In our evidence-based age, it is statistics and outcomes that get respect. But Dr. Sacks has given back power and validity to the observational prowess of the physician.
In his work, Dr. Sacks also elevates the role of the patient to that of the hero. He is keenly aware of the human individuals at the heart of his chronicles; his interest in their neurological symptoms is matched by sincere compassion. That is part of what makes his writing so interesting—it is as inspiring as it is intellectually stimulating.
When Dr. Sacks is not writing, he is busy working as a clinical professor of neurology at the Albert Einstein College of Medicine, an adjunct professor of neurology at the New York University School of Medicine, and a consultant neurologist to the Little Sisters of the Poor and to Beth Abraham Hospital, all in New York City.
Whether writing, consulting, exploring, or theorizing, Dr. Sacks finds and creates magic in life and then shares it with the world. For Dr. Sacks, everything the world encompasses is cause for interest and exploration, if not pure love. In the course of his career he has made discoveries, recreated a literary genre, treated patients, and kept a large portion of the thinking population educated and deeply moved at the same time. It is quite a legacy. �

News from the Field

Trauma Victims Find Solace in Telling Their Stories

A psychiatrist who works with refugees of political violence urges a multidisciplinary approach to understanding and structuring victims’ testimonies. Stevan Weine, MD, associate professor of psychiatry at the University of Illinois, Chicago (UIC), recognizes the power of testimony for victims of serious trauma. After listening to Bosnian refugees’ stories of having survived ethnic cleansing in the 1990s, he wanted to offer an alternative to the prevailing cognitive approach to treating trauma-related stress. He says, “The cognitivist approach pays too little attention to context, to collective dimensions, and the survivors’ desire to find meaning from the experience of trauma.” In a pilot study of eight female and 12 male adult refugees and survivors of ethnic cleansing who resettled in Chicago, Weine was able to determine whether giving testimony helps the survivor recover. He defines testimony psychotherapy as “a brief individual method for working with survivors of state-sponsored violence. The survivor and therapist establish a working alliance to enable the survivor’s story to be told and documented. The therapist is informed about the state’s political, social, and cultural history to put the story in the appropriate context and ensure its truthfulness.” In this way, the therapist helps the survivor to express his or her struggles with meaning and morality without imposing judgment.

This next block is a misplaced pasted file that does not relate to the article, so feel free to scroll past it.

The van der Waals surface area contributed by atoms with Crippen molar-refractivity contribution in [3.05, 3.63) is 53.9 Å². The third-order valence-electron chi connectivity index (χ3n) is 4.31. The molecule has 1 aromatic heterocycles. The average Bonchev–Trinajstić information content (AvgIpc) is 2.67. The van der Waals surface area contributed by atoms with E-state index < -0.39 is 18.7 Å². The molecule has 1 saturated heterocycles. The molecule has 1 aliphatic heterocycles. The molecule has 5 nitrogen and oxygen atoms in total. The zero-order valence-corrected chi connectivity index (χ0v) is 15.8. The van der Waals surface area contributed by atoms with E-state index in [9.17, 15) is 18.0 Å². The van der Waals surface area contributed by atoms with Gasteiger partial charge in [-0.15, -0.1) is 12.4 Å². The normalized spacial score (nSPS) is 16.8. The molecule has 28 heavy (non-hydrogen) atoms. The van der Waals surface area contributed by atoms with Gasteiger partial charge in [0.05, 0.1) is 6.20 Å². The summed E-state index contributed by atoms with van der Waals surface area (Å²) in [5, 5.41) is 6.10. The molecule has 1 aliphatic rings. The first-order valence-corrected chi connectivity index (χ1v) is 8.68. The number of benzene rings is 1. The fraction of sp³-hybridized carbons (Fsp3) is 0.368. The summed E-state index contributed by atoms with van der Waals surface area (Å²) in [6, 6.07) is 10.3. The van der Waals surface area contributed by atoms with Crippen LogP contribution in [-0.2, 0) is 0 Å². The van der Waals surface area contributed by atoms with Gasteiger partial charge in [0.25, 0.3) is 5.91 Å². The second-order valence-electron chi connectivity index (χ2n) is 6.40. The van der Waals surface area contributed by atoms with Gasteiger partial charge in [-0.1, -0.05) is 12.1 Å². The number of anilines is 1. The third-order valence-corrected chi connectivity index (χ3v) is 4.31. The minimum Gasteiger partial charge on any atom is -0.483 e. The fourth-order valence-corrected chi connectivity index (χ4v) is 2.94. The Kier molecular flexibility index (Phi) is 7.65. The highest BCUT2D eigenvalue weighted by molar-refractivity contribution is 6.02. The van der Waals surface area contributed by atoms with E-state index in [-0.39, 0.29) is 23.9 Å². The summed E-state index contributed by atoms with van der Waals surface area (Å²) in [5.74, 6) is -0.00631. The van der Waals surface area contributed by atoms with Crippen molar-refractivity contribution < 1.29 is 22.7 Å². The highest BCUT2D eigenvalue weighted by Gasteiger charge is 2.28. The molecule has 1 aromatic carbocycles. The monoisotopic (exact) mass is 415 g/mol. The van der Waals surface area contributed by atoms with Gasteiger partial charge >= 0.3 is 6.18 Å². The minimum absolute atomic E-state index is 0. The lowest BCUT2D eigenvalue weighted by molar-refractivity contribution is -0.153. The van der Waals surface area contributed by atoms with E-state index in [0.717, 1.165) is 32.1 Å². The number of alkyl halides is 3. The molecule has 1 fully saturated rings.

Weine used this method in his pilot study and found the rate of Post Traumatic Stress Disorder among subjects to be significantly decreased from 100% to just 53% at six months after treatment. Severity of symptoms such as nightmares and flashbacks and symptoms of depression also decreased significantly, with a substantial improvement in overall functioning.
Similarly, writing and visual art are powerful vehicles for communicating individual and collective experiences of trauma. The process is often therapeutic for the survivor and the work can educate the public. Migael Scherer, a woman who was raped 15 years ago, says it was important to her to continue to write. Her struggle to recover is chronicled in a journal titled Still Loved by the Sun. Many readers wrote Scherer about their reactions to the book. She says, “Survivors of rape said that I expressed what they felt. People with relatives who had been raped said they now understood why life was so hard for them.”
According to Stevan Weine, “the challenge for practitioners and scientists is to learn from art and literature born from trauma to counter the tendencies to construct trauma as an object and healing as a mechanism.”
Source: Psychiatric News

Board Game to Help Parkinson’s Disease Patients